“How do you answer a family member when they ask you how much longer their loved one has to live?” It’s a tough question, but here’s how hospice pioneer Barbara Karnes suggests handling it.
Barbara Karnes answers Rachelle S.’s question about end-of-life discussions with families.
Rachelle asked: How do you answer a family member when they ask you how much longer their loved one has to live?
That is a question most family members want to know – and one for which there is no concrete answer to give. There are so many dynamics to dying that we just can’t be specific. We can guesstimate months, weeks, days, or hours but really, even that isn’t for sure.
So what do you say?
It’s best to base your answer on the person’s current stage of dying. Tell the family what you see and give realistic advice on how best to interact with their loved one in the time they have left.
Here are a few examples:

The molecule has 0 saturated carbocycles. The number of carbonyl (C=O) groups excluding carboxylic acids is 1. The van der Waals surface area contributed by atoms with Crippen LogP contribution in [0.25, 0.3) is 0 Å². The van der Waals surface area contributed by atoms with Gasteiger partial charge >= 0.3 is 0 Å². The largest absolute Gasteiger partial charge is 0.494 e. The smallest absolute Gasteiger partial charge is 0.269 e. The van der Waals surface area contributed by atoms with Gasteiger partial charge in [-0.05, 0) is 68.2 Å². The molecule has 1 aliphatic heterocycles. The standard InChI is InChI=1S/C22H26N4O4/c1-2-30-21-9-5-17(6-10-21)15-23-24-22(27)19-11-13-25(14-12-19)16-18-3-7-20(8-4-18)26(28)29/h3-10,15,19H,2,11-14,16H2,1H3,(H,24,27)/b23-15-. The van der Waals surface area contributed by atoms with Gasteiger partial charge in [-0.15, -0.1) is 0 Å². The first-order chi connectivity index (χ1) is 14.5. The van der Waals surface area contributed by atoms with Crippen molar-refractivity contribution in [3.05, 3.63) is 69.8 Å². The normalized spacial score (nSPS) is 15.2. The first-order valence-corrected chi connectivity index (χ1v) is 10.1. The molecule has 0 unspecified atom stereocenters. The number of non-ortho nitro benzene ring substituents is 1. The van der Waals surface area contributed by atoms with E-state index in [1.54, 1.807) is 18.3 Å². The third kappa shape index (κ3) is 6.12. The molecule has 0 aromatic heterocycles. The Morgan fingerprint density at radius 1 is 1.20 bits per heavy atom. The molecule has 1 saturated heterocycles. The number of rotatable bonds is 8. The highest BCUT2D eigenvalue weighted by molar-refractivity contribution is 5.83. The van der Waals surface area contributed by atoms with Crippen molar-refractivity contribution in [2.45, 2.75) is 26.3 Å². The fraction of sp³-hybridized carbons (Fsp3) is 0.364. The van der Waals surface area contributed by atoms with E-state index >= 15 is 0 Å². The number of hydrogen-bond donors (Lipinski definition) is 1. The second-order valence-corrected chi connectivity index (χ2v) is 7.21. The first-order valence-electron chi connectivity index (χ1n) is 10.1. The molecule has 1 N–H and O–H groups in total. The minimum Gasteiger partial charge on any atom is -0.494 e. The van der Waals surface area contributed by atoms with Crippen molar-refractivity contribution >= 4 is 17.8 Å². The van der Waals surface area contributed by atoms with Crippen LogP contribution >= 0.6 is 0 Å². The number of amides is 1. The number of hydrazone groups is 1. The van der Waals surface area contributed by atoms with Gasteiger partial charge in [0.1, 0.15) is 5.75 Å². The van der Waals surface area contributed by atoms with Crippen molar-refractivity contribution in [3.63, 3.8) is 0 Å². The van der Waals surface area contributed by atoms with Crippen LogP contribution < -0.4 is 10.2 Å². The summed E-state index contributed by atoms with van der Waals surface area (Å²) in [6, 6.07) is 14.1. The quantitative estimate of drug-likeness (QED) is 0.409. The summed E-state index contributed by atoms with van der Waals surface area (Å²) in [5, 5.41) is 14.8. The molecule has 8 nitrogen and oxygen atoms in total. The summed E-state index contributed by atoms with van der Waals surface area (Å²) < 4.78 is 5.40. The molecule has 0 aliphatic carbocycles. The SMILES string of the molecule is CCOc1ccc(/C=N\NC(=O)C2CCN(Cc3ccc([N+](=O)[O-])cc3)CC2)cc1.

“Nobody can say for sure, but based on what I see, he is not eating, he sleeps all the time, and he seems uninterested in what is going on around him. I would say we are talking months. That’s the closest I can get. Now is the time to be with him, visit, have conversations, enjoy him.”
“Nobody can say for sure, but based on what I see, he is sleeping with his eyes partially open, he picks at his clothing, his breathing has changed, and has some random hand movements, his breathing changes I would say we are talking weeks. That’s the closest I can get. Now is the time to sit with him. You can expect that sometimes he will know you, other times not. Your presence expresses more than words right now.”
“Nobody can say for sure, but based on what I see, his blood pressure has dropped, his skin is mottled (blotchy, blue-purplish marbling), and he is not responding. I would say he has days to hours. That is the closest I can get. This is the time you want to stay with him, talk to him, tell him you love him, even though he won’t respond to you.”
“Watch how he is breathing like a fish. He will be gone soon. “Tell him you love him, and tell him goodbye.”
My booklet, Gone From My Sight, describes what happens in the months, weeks, days, and hours before death. In addition to your support and guidance, the booklet is a simple, reassuring, and teaching tool to guide families through this challenging time.
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